Content (all the stuff that originates in SharePoint) needs to be created on an Authoring environment first then published using Content Deployment jobs to the Production server (or even backward to a QA server if desired). You can also do all of this on the same site collection and just use the SharePoint Publish abilities but that is considerably less flexible.

Code (the stuff that originates in Visual Studio) needs to be deployed up as normal, dev -> qa -> authoring -> prod. This is done as a Solution and deployed via the Admin Shell on each environment.

It does mean that you have some duplication of effort when it comes to content creation as you need to create the content in your dev environment in order to test your code, but usually you only need a very small subset of the content to do this.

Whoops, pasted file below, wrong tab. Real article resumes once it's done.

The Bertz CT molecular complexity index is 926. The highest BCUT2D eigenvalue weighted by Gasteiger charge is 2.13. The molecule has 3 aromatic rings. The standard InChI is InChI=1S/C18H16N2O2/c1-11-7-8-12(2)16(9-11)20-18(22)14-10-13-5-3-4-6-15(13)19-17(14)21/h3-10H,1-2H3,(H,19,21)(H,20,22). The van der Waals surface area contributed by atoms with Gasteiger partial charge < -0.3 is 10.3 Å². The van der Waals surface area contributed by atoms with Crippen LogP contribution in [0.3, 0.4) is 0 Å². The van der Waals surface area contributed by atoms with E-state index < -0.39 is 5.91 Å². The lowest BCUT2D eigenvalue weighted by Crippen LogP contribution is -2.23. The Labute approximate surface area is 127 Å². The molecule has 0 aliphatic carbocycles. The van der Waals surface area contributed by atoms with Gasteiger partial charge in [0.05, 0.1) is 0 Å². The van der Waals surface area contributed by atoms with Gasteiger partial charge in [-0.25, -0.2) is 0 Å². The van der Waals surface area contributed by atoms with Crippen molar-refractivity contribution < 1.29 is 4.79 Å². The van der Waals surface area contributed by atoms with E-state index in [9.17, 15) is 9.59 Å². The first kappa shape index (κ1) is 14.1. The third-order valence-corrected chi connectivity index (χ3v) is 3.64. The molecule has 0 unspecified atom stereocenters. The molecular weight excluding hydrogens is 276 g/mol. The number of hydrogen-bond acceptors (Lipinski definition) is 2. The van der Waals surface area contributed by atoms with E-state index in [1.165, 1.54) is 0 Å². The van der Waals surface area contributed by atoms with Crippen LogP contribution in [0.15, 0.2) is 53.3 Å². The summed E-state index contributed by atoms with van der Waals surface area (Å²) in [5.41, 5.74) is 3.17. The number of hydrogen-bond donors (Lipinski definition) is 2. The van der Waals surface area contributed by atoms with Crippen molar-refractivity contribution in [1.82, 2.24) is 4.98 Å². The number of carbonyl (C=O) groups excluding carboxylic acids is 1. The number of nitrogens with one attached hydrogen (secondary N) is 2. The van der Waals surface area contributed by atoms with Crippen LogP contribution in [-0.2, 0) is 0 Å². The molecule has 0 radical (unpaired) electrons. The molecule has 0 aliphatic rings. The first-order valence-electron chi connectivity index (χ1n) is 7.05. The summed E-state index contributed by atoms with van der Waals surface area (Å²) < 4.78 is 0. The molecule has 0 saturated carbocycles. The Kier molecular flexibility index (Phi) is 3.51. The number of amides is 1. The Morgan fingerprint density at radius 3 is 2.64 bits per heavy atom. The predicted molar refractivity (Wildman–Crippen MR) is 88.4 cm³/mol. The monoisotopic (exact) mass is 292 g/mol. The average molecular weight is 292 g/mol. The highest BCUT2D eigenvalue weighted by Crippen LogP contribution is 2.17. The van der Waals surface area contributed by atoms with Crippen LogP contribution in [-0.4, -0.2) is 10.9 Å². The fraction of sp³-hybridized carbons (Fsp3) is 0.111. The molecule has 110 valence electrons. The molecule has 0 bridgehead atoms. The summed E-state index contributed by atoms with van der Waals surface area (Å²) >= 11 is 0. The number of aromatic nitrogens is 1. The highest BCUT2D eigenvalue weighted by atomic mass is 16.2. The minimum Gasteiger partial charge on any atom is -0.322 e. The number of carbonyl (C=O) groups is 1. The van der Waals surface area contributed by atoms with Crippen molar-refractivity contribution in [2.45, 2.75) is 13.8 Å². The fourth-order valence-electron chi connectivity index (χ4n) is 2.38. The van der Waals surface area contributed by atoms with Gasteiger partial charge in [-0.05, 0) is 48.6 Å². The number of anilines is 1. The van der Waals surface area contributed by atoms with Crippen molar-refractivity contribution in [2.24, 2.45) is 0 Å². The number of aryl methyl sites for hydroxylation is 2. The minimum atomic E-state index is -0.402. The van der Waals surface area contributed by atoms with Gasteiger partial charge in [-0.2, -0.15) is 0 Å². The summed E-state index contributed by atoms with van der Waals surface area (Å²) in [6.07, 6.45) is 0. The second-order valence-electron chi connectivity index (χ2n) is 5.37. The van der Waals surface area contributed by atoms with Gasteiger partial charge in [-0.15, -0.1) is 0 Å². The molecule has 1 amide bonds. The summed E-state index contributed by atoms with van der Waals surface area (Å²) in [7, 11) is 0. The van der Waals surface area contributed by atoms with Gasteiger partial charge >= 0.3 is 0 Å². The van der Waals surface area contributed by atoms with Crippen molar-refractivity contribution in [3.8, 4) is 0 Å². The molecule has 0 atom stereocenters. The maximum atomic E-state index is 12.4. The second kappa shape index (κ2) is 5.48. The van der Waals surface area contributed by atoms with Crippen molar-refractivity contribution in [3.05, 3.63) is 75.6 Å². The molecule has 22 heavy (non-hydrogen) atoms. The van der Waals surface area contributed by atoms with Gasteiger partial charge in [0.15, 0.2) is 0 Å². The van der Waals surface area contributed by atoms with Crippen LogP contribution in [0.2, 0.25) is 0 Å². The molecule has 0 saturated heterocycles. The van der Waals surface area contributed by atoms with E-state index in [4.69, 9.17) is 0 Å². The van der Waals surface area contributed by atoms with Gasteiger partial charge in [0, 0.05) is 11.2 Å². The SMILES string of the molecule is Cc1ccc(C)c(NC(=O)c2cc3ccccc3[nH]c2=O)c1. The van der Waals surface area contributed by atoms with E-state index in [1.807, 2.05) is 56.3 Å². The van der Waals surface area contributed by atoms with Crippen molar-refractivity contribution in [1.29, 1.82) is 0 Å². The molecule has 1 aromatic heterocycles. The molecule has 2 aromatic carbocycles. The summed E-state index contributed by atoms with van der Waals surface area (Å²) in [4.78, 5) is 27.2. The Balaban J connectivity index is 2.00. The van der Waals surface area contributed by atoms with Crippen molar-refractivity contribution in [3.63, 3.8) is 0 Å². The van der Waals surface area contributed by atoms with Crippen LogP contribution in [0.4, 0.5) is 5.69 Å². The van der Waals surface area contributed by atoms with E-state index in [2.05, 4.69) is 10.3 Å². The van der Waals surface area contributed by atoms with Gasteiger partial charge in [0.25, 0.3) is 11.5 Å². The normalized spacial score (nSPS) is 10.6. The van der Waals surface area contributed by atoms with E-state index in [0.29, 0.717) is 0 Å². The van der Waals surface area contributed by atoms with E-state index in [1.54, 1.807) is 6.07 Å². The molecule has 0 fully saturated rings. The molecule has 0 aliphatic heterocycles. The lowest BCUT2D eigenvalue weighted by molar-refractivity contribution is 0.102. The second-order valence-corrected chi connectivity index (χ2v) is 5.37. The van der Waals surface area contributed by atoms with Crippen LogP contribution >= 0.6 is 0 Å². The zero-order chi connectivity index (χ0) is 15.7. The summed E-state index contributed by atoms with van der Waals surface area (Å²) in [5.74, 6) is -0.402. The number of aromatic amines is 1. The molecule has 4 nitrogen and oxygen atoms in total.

One of the extremely compelling reasons for not pushing content from Dev to QA to Authoring to Prod is that Dev environments tend to get filled with all sorts of test pages and other junk; things that have no place anywhere other than dev. By pushing content the same way as you do code, you would push all of this junk right through to prod. Originating content in Authoring ensures stricter controls over what is done as usually devs do not have permissions to do anything in that environment.